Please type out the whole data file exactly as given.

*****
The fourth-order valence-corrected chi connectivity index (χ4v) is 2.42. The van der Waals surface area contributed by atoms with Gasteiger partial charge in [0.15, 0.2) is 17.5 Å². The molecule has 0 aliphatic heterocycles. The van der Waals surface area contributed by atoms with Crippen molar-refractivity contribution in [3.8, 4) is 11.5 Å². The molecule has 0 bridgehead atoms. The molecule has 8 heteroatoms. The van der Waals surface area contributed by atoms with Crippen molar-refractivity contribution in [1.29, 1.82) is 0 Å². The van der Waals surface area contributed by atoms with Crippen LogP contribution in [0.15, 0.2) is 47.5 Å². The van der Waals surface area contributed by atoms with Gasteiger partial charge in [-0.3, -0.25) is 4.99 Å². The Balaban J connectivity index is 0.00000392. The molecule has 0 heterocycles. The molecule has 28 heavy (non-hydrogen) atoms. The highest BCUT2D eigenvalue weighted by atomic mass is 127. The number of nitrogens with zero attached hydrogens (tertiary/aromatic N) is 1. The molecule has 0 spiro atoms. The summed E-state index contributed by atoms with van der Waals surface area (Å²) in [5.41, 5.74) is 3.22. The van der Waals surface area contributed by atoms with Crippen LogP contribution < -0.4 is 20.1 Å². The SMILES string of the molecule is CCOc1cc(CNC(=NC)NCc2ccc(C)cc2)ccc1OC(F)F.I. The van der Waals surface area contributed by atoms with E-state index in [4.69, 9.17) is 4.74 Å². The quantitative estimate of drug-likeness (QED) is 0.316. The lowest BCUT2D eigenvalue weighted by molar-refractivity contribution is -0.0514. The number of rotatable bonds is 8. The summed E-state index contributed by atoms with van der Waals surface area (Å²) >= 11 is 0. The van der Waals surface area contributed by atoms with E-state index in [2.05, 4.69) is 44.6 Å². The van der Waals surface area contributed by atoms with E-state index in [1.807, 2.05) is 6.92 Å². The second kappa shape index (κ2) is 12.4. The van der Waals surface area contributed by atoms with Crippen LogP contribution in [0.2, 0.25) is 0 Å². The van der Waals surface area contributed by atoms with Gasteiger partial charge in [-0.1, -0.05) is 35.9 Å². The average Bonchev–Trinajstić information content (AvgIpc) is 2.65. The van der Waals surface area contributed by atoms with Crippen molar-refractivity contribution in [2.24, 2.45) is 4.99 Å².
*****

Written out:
The fourth-order valence-corrected chi connectivity index (χ4v) is 2.42. The van der Waals surface area contributed by atoms with Gasteiger partial charge in [0.15, 0.2) is 17.5 Å². The molecule has 0 aliphatic heterocycles. The van der Waals surface area contributed by atoms with Crippen molar-refractivity contribution in [3.8, 4) is 11.5 Å². The molecule has 0 bridgehead atoms. The molecule has 8 heteroatoms. The van der Waals surface area contributed by atoms with Crippen molar-refractivity contribution in [1.29, 1.82) is 0 Å². The van der Waals surface area contributed by atoms with Crippen LogP contribution in [0.15, 0.2) is 47.5 Å². The van der Waals surface area contributed by atoms with Gasteiger partial charge in [-0.3, -0.25) is 4.99 Å². The Balaban J connectivity index is 0.00000392. The molecule has 0 heterocycles. The molecule has 28 heavy (non-hydrogen) atoms. The highest BCUT2D eigenvalue weighted by atomic mass is 127. The number of nitrogens with zero attached hydrogens (tertiary/aromatic N) is 1. The molecule has 0 spiro atoms. The summed E-state index contributed by atoms with van der Waals surface area (Å²) in [5.41, 5.74) is 3.22. The van der Waals surface area contributed by atoms with Crippen LogP contribution < -0.4 is 20.1 Å². The SMILES string of the molecule is CCOc1cc(CNC(=NC)NCc2ccc(C)cc2)ccc1OC(F)F.I. The van der Waals surface area contributed by atoms with E-state index in [4.69, 9.17) is 4.74 Å². The quantitative estimate of drug-likeness (QED) is 0.316. The lowest BCUT2D eigenvalue weighted by molar-refractivity contribution is -0.0514. The number of rotatable bonds is 8. The summed E-state index contributed by atoms with van der Waals surface area (Å²) >= 11 is 0. The van der Waals surface area contributed by atoms with E-state index in [2.05, 4.69) is 44.6 Å². The van der Waals surface area contributed by atoms with E-state index in [1.807, 2.05) is 6.92 Å². The second kappa shape index (κ2) is 12.4. The van der Waals surface area contributed by atoms with Crippen LogP contribution in [0.2, 0.25) is 0 Å². The van der Waals surface area contributed by atoms with Gasteiger partial charge in [-0.1, -0.05) is 35.9 Å². The average Bonchev–Trinajstić information content (AvgIpc) is 2.65. The van der Waals surface area contributed by atoms with Crippen molar-refractivity contribution in [2.24, 2.45) is 4.99 Å².